Tennessee Administrative Office of the Courts

Tennessee Judiciary Museum Launches New Exhibits, Website

December 5, 2013

The Tennessee Judiciary Museum is celebrating its one-year anniversary with several new exhibits and the launch of a website devoted to the museum.

The museum has added exhibits detailing several historic cases that have worked their way through the courts of Tennessee. The various exhibits are divided into alcoves that show examples from all levels of Tennessee courts – trial courts, appellate courts and the Tennessee Supreme Court.

The current exhibit –Tales of the Tennessee Judiciary – features objects and documents for eight historic Tennessee cases. Four of these are landmarks of Tennessee’s judicial history, involving the rights of slaves (Ford v. Ford, 1846); a banking crisis (Townsend v. Townsend, 1821), the reapportionment of voting districts (Kidd v. McCanless, 1955); and a dispute involving two players for rival Tennessee minor league baseball clubs (Averill v. Luttrell, 1957).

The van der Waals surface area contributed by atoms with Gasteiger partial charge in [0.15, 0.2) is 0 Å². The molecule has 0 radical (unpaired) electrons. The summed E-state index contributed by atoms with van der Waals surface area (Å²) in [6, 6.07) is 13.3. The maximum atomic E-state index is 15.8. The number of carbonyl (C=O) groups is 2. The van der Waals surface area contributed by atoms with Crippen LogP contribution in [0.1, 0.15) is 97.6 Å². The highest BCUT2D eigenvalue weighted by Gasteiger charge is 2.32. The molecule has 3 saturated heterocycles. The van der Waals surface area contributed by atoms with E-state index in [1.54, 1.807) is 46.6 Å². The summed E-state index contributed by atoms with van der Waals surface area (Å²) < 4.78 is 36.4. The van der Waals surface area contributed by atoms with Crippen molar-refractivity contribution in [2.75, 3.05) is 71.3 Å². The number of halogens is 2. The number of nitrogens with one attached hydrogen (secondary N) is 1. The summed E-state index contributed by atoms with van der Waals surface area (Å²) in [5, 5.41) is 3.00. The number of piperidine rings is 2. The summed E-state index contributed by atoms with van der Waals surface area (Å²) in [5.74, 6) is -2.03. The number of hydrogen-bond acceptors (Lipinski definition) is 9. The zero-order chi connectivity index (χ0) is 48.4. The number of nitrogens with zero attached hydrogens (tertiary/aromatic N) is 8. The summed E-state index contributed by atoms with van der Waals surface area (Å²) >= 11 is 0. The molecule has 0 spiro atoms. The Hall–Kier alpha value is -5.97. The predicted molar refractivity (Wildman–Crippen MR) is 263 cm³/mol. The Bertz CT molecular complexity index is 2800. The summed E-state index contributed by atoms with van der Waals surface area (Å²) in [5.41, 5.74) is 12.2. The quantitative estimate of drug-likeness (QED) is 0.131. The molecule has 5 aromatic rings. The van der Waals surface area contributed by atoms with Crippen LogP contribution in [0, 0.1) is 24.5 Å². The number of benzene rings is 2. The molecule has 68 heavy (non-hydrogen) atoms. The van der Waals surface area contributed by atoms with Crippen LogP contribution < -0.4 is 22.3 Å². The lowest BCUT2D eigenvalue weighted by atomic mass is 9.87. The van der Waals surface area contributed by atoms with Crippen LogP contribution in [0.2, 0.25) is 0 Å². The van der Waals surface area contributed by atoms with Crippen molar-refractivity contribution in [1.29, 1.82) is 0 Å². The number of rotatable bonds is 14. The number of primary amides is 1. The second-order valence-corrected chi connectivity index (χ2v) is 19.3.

The remaining cases, which include three murder convictions and an automobile accident, offer a fascinating look back into legal history. Visitors can learn about historic legal decisions and find out what happened after the cases were resolved through the evidence on display and by using the interactive multimedia program.

The museum, housed in the Supreme Court building in Nashville, opened last year as the building celebrated its 75th year. The museum is a project of the Tennessee Supreme Court Historical Society, which strives to preserve historical information concerning the Supreme Court and the other appellate courts of Tennessee, and to promote a better understanding of the role of the Tennessee judiciary in our society.

The museum also launched its own website, www.tennesseejudiciarymuseum.org. The website provides information to prospective visitors about the museum and offers lesson plans and other information for educators. The museum is open Monday -Friday from 9 a.m. – noon and admission is free.